Mental health care for international students in Australia
No-one had Coronavrius scheduled into their 2020 plans. It’s possibly the biggest and most worrying event we will ever see in our lives. And when you were planning studying in Australia, being in lock-down to avoid a potentially deadly virus wasn’t on your list of things to do.
This blog gives you some reasons why we might be feeling the way we are, and how we can combat it.
Brain fog makes you unproductive
Are you struggling to do things at present that you would normally fly through? It’s ok, lots of us are feeling the same way. Simple things feel heavy, like hard work to do. Your ability to make decisions is limited, and you are exhausted by simple choices. You’re more tired than normal and feel like you’re barely surviving. And then, you feel frustrated with yourself that you can’t accomplish what you normally would.
The world is trying to tell you to be productive! Creative! To make great use of your time! But, some people aren’t going to be able to plan much beyond breakfast. It’s ok, it’s your brain’s fault. When under periods of trauma and stress, our brain devotes more energy into immediate concerns, and things requiring complex thinking seem a lot harder.
It’s an evolutionary thing. It was useful to deal with woolly mammoths and tigers, decidedly less useful with this long-term, chronic stress when we aren’t in immediate danger.
Can you overcome it? Not really. But here are some things you can do to help alleviate it.
Get into a routine
It doesn’t matter what kind of routine, but there are some things you should include.
Get out of bed and then make it. Some days it might not seem like you’ve achieved much, but, you’ll have a nicely made bed to get back into tonight.
Shower and get dressed. The occasional PJ day is OK, but showering and putting on actual clothes is something to aim for.
Exercise. What do you like to do for exercise? If you’re allowed to go out for a non-contact walk, that’s a great way to get fresh air and some vitamin D (which helps with mood). Find a dance routine and learn that. An at-home HIIT routine from www.fitnessblender.com. Find what exercise you love to do and have some fun with it!
Eat good food. It is awfully tempting to eat a bunch of easy to prepare, processed junk, but you’re not doing yourself any favours. If it’s all too much, at least aim for one meal a day with something resembling vegetables.
Try to do something. Whether it’s uni work, learning a musical instrument, or going to your job, do something. Set realistic goals here, you’re not going to write a book in a day, or even an essay. Be kind to yourself.
Talk to people. While you can’t do this out of your bubble, there is a thing called the internet. Video calls with friends and family all over the world (or, three blocks around the corner) are great to see and talk with someone outside of your own head.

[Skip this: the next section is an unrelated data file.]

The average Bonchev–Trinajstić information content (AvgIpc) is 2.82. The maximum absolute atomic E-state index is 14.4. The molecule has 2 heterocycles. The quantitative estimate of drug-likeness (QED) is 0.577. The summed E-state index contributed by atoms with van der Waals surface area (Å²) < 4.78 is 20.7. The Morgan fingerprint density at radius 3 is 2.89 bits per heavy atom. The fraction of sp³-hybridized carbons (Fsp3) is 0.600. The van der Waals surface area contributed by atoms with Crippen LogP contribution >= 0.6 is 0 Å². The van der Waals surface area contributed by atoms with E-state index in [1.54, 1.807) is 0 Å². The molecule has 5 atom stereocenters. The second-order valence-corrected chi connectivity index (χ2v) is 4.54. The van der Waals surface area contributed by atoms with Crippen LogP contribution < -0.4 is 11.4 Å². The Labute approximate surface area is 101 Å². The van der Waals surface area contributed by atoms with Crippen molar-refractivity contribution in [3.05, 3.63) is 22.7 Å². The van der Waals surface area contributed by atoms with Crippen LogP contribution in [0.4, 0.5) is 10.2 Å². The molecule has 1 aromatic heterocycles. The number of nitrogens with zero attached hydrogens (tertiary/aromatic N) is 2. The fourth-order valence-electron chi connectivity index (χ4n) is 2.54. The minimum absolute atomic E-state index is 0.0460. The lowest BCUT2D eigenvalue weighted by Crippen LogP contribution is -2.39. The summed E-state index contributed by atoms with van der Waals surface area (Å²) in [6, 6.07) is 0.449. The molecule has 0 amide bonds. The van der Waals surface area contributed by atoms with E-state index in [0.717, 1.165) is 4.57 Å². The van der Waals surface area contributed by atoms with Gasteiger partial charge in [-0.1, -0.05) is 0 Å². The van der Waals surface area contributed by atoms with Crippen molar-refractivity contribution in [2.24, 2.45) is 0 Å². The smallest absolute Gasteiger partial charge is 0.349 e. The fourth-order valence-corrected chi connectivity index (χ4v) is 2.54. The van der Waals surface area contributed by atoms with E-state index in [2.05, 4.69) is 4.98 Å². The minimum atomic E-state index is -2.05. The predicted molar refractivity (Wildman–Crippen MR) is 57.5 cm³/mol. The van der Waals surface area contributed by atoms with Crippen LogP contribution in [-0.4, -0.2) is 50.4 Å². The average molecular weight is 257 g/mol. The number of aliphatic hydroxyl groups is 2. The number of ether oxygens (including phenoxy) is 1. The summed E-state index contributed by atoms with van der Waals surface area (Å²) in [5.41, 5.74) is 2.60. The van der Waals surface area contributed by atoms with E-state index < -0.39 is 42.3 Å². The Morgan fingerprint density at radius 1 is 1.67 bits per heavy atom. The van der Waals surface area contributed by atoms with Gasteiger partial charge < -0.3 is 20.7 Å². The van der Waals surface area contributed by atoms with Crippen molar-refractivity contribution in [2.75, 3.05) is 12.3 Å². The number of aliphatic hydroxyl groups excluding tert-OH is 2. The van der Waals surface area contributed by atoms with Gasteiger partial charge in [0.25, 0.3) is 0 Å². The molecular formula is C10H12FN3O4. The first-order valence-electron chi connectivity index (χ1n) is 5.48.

Set a bedtime. Not the most exciting thing to do as a grown adult, but have a rough timeframe for bedtime. It helps to keep that routine as well as making sure you have enough sleep.
How to manage stress and anxiety
There are simple ways to help fight stress.
- Exercise to release endorphins, which make you feel better.
- Deal with the things that you can control. For instance, if an assignment is due and you know you won’t complete it, email your professor and ask for an extension. Don’t put off dealing with these things, people are very understanding at present.
- Consider taking supplements, as studies are showing micro-nutrients may be helpful in managing some mental health issues.
- Reduce caffeine intake as it’s been linked to increased anxiety. That morning cup is fine, five are not.
- Write your feelings down to take the thoughts out of your brain and disposing of them.
- Yoga/ mindfulness/ meditation aren’t for everyone, but they can help you feel better. Give them a try using free online videos or apps.
- Listen to music you enjoy to release some endorphins—and maybe dance around while you listen, for a double-happy-hit.
- Breathe. Sit down. Feel your body, drop your shoulders, unclench your jaw, and take a big breath in. Let it out. What do you feel? Repeat a few times—it helps to activate your parasympathetic nervous system, basically counteracting all the stress you’ve been feeling.
What if you’ve lost your job?
If you’ve been laid off, there are a lot of people in the same boat. Here are some ideas for a job:
- Supermarkets are under a lot of pressure. They are hiring across the country, and in every supermarket. While these may be casual roles, they’ll provide an income for now.
- Casual roles in other industries are available too. Think about delivery companies, telecommunications providers, cleaning companies, and other essential services.
- Teach English online. VIPKid, Cambly and EnglishHunt are common places. Your English will have to be perfect, and you may end up working odd hours to match your student’s timezones.
- Become a translator. If you’re fluent in two+ languages, there are opportunities to do so. Try Gengo, Day Translations and Deluxe Digicaption.
- Mechanical Turk is a where a computer can’t test something, so companies use people to do so. All you need is an internet connection and a bit of patience.
Be kind to yourself
If you are struggling, there are agencies to help.
- Lifeline 13 11 14
- Mensline 1300 78 99 78
- Beyond blue 1300 22 4636
You can also contact us for virtual counselling. Simply scan the QR code and speak to one of our skilled counsellors from 10am to 5pm, Monday to Friday.
Above all, be kind to yourself. Lower your expectations and do the best you can. We are all going through the same things, and all of us are struggling on some level.
It’s going to be OK.